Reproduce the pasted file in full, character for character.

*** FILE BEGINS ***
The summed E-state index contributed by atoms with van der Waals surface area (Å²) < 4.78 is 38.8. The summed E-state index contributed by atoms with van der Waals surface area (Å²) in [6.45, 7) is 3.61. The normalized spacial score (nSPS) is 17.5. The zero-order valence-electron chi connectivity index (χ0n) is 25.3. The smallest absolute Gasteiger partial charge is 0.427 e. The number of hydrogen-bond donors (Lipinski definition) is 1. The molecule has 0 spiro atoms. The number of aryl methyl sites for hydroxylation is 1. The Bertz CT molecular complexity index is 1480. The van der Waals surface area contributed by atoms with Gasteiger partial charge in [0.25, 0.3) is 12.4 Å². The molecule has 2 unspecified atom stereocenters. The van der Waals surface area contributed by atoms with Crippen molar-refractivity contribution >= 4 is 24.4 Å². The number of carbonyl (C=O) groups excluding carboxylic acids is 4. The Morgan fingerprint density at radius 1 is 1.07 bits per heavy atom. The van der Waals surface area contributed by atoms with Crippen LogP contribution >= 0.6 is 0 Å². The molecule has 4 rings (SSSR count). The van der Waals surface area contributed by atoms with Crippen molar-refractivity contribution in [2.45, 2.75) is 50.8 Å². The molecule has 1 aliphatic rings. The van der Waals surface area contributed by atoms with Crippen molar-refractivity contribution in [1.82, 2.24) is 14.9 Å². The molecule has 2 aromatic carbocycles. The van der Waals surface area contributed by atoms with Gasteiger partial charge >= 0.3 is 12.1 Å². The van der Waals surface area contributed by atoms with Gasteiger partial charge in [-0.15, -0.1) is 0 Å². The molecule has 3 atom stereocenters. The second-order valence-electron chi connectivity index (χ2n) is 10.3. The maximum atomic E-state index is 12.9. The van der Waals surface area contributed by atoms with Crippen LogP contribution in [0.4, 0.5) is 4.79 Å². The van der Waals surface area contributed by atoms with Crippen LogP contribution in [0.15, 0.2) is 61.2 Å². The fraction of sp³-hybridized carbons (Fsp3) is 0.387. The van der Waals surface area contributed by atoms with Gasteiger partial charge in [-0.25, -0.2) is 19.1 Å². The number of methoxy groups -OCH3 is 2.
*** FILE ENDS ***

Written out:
The summed E-state index contributed by atoms with van der Waals surface area (Å²) < 4.78 is 38.8. The summed E-state index contributed by atoms with van der Waals surface area (Å²) in [6.45, 7) is 3.61. The normalized spacial score (nSPS) is 17.5. The zero-order valence-electron chi connectivity index (χ0n) is 25.3. The smallest absolute Gasteiger partial charge is 0.427 e. The number of hydrogen-bond donors (Lipinski definition) is 1. The molecule has 0 spiro atoms. The number of aryl methyl sites for hydroxylation is 1. The Bertz CT molecular complexity index is 1480. The van der Waals surface area contributed by atoms with Gasteiger partial charge in [0.25, 0.3) is 12.4 Å². The molecule has 2 unspecified atom stereocenters. The van der Waals surface area contributed by atoms with Crippen molar-refractivity contribution >= 4 is 24.4 Å². The number of carbonyl (C=O) groups excluding carboxylic acids is 4. The Morgan fingerprint density at radius 1 is 1.07 bits per heavy atom. The van der Waals surface area contributed by atoms with Crippen LogP contribution >= 0.6 is 0 Å². The molecule has 4 rings (SSSR count). The van der Waals surface area contributed by atoms with Crippen molar-refractivity contribution in [2.45, 2.75) is 50.8 Å². The molecule has 1 aliphatic rings. The van der Waals surface area contributed by atoms with Crippen molar-refractivity contribution in [1.82, 2.24) is 14.9 Å². The molecule has 2 aromatic carbocycles. The van der Waals surface area contributed by atoms with Gasteiger partial charge >= 0.3 is 12.1 Å². The van der Waals surface area contributed by atoms with Gasteiger partial charge in [-0.15, -0.1) is 0 Å². The molecule has 3 atom stereocenters. The second-order valence-electron chi connectivity index (χ2n) is 10.3. The maximum atomic E-state index is 12.9. The van der Waals surface area contributed by atoms with Crippen LogP contribution in [0.4, 0.5) is 4.79 Å². The van der Waals surface area contributed by atoms with Crippen LogP contribution in [0.15, 0.2) is 61.2 Å². The fraction of sp³-hybridized carbons (Fsp3) is 0.387. The van der Waals surface area contributed by atoms with Gasteiger partial charge in [-0.25, -0.2) is 19.1 Å². The number of methoxy groups -OCH3 is 2.